Are NSAIDs really that dangerous to heart health?


Recent findings that NSAIDs increase risk of heart attack have minimal implications, argues ASMI

A recent BMJ study found that all non-steroidal anti-inflammatory drugs (NSAIDs), including over-the-counter medicines such as naproxen or ibuprofen, increased risk of heart attack by 20-50%.

The researchers suggested that people should consider weighing the risks and benefits of NSAIDs before beginning treatment, particularly for higher doses.

In response to the findings, Australian Self Medication Industry (ASMI) has stated that people who follow the on-pack instructions for OTC NSAIDs such as ibuprofen, naproxen and diclofenac should not be concerned.

“It is important to note that the study looked at high doses and in the prescription setting,” said ASMI Regulatory and Legal Director, Steve Scarff, in a media statement.

Mr Scarff pointed out the difference in patterns of use between prescribed NSAIDs versus OTC ones.

“Prescribed NSAIDs are also typically used daily and for much longer durations, often to treat long-term conditions such as arthritis. OTC NSAIDs are taken at lower doses and are used for shorter period of time,” he said.

“Even in the prescription setting, this study only indicated a small risk to the heart and this risk decreased when use of the NSAID stopped.”

Expert opinion divided?

Stephen Evans, a Professor of Pharmacoepidemiology at the London School of Hygiene and Tropical Medicine, also told The Guardian that while the BMJ study suggests that a few days’ use is associated with an increased risk, “it may not be as clear as the authors suggest”.

“The risks are relatively small, and for most people who are not at high risk of a heart attack, these findings have minimal implications.”

He advised that it offered “no reason to induce anxiety in most users of these drugs”.

In contrast, associate medical director at the British Heart Foundation Dr Mike Knapton said the study “worryingly highlights just how quickly you become at risk of having a heart attack after starting NSAIDs”.

“Whether you are being prescribed painkillers like ibuprofen, or buying them over the counter, people must be made aware of the risk and alternative medication should be considered where appropriate,” he said.

This is not the first study in recent years to find a concerning link between NSAIDs and heart disease.

One found an increased risk of heart failure in users of NSAIDs, while another an increased risk of cardiac arrest.

South Australian cardiologists Dr Michael Stokes and Dr Peter Psaltis have said that recent studies are an important reminder that NSAIDs are not without risk.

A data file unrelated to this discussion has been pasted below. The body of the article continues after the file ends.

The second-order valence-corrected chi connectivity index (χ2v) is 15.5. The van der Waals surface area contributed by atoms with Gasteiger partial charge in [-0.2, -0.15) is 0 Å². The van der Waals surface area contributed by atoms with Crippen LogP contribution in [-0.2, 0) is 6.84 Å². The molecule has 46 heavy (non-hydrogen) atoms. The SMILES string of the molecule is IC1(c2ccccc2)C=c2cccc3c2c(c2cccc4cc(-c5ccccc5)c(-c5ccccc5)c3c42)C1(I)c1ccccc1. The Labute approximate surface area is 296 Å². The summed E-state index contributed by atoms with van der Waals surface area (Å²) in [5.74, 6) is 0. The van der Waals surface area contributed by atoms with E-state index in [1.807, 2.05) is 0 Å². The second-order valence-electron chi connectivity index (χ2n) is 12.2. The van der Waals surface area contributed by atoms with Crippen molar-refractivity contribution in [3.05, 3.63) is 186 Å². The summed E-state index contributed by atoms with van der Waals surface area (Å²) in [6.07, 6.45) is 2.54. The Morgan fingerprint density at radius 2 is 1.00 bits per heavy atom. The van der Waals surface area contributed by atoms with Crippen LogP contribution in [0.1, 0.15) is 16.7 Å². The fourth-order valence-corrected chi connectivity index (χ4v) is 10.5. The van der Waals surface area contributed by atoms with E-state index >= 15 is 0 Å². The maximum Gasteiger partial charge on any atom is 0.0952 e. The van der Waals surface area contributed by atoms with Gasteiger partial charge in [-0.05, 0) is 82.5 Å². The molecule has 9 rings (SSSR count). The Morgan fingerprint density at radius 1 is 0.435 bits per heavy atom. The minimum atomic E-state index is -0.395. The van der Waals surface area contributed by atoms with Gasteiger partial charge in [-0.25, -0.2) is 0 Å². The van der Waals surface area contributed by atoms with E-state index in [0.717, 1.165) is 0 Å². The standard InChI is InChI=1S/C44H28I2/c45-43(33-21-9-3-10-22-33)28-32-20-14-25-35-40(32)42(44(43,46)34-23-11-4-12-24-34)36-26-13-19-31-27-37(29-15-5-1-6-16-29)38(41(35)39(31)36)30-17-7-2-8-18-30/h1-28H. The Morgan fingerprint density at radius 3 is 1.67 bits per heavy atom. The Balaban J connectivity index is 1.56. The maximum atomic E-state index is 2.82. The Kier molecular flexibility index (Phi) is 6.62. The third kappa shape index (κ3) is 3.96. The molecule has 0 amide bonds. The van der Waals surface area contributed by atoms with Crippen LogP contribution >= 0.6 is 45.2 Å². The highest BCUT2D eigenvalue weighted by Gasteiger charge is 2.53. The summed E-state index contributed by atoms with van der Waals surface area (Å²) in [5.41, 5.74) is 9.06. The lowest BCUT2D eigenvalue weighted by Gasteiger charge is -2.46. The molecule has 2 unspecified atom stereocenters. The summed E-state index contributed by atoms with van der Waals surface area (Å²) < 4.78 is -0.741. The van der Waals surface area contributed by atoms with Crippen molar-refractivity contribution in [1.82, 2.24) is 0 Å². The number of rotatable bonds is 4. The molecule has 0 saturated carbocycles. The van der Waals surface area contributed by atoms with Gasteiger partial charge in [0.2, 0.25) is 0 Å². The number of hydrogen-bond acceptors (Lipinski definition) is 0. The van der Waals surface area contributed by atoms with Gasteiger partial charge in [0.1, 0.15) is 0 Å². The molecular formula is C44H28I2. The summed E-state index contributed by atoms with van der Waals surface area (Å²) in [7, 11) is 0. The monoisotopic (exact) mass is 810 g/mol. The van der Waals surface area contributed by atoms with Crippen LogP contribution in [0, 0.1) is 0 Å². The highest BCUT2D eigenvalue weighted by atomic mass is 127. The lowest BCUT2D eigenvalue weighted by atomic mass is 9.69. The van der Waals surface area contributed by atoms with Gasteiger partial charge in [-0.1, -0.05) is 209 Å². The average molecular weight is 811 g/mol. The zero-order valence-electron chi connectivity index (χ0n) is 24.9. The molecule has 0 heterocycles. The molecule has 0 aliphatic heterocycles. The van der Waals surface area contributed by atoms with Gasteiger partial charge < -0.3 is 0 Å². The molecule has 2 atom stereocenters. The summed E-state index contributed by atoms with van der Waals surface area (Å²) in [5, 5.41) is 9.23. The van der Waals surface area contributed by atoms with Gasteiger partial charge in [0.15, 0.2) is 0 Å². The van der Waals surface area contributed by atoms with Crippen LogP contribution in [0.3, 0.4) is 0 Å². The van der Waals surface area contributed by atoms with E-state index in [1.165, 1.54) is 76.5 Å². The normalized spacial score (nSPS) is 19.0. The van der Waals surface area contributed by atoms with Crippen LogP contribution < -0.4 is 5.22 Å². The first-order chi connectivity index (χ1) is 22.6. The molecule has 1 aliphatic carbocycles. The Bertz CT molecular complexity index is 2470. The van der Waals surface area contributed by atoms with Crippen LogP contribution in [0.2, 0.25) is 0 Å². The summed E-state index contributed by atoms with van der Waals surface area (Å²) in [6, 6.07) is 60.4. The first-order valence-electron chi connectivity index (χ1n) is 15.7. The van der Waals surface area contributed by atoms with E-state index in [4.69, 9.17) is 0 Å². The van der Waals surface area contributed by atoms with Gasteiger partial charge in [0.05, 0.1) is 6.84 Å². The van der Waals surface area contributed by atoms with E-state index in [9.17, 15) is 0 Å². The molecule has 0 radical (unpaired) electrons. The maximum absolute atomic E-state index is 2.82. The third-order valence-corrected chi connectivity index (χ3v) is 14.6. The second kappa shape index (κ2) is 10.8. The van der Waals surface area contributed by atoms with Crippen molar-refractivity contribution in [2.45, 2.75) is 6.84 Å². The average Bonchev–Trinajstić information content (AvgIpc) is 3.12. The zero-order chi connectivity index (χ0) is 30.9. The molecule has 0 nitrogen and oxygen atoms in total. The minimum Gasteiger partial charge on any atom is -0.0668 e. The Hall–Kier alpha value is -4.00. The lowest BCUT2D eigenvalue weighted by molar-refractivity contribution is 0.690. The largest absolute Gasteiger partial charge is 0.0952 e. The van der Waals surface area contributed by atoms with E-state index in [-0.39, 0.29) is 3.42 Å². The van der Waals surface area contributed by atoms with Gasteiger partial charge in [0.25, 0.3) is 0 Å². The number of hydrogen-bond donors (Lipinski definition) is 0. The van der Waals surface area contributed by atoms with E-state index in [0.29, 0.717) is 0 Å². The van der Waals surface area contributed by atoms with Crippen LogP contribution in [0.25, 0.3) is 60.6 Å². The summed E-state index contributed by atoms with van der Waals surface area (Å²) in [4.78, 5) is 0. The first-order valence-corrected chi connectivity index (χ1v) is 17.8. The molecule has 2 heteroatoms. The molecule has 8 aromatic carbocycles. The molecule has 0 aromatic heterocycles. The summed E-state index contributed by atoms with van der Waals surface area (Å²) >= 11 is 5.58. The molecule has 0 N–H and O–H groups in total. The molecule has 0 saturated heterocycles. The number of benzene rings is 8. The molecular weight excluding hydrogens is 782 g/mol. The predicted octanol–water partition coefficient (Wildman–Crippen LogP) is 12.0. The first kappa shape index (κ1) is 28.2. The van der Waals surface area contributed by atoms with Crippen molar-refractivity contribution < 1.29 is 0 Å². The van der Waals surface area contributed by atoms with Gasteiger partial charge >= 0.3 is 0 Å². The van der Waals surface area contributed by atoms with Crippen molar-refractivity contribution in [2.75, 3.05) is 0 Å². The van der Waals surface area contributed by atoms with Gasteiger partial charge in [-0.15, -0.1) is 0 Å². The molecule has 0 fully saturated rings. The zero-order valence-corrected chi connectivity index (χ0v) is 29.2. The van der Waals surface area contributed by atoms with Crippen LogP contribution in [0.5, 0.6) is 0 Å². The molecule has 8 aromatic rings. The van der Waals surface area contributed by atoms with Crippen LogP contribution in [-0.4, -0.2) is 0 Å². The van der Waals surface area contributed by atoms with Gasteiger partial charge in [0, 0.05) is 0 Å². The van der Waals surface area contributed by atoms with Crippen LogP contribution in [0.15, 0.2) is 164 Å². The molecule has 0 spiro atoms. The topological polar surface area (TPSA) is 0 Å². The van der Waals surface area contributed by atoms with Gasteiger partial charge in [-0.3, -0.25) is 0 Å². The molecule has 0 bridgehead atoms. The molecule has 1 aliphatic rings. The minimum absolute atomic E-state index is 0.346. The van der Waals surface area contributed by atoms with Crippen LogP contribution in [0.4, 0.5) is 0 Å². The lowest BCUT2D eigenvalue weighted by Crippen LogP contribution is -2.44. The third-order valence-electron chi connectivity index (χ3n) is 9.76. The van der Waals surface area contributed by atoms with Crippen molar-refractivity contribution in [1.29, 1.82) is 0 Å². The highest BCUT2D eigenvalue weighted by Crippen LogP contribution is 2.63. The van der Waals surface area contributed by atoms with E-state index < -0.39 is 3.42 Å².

“This class of anti-inflammatory pain killers should no longer be available for sale in grocery stores, but instead restricted to prescription-only or behind-the-counter status in pharmacies,” they said.

However they added: “It is important to emphasise that in people with no known heart disease and who don’t have any heart risk factors, short-term use of these anti-inflammatories carries a minimal increase in heart-related risk.

“These recent studies should not create community panic about the safety of NSAIDs when used for short periods of time and at low dosage,” said Dr Stokes and Dr Psaltis.

Australian review

In 2014, the TGA conducted a review into the cardiovascular safety of NSAIDs.

During the review the TGA highlighted that “NSAIDs are among the most commonly used pharmacological agents worldwide due to their efficacy as non-addictive analgesics and their anti-inflammatory properties.

“Hence, even a small absolute risk of serious CV effects associated with these drugs could produce a significant health burden in a given population.”

The reviewers’ conclusions were that:

  • COX-2 inhibitors and most traditional NSAIDs cause similar moderately increased risks of cardiovascular disease. It is critical that both COX-2 selective and traditional NSAIDs be used with caution in patients with cardiovascular risk factors.
  • Meloxicam, diclofenac and celecoxib account for almost two-thirds of all NSAID dispensings in Australia and all have been shown to be associated with significantly increased risk of stroke.
  • The current Product Information (PI) and Consumer Medicine Information (CMI) documents for the innovator products for all eight NSAIDs available on prescription were found to be appropriate, adequate and representative of the current evidence regarding CV safety of NSAIDs.
  • Altogether, NSAIDs may cause an increased risk of serious cardiovascular thrombotic events, myocardial infarction and stroke, which can be fatal.

NSAIDs “provide effective pain relief when used according to the label at recommended doses for short durations. However, inappropriate, unsafe and overuse of these OTC NSAIDs could pose a significant health hazard,” the TGA warned in its conclusion.

“In patients with high cardiovascular risk, neither COX-2 inhibitors, non-naproxen NSAIDs or naproxen are valid or safe options.”

ASMI agrees that people at high risk for heart disease should be cautious.

“People with a history of heart disease should speak to their doctor or pharmacist before taking any OTC medicine to check for any potential drug interactions or health concerns,” it said.

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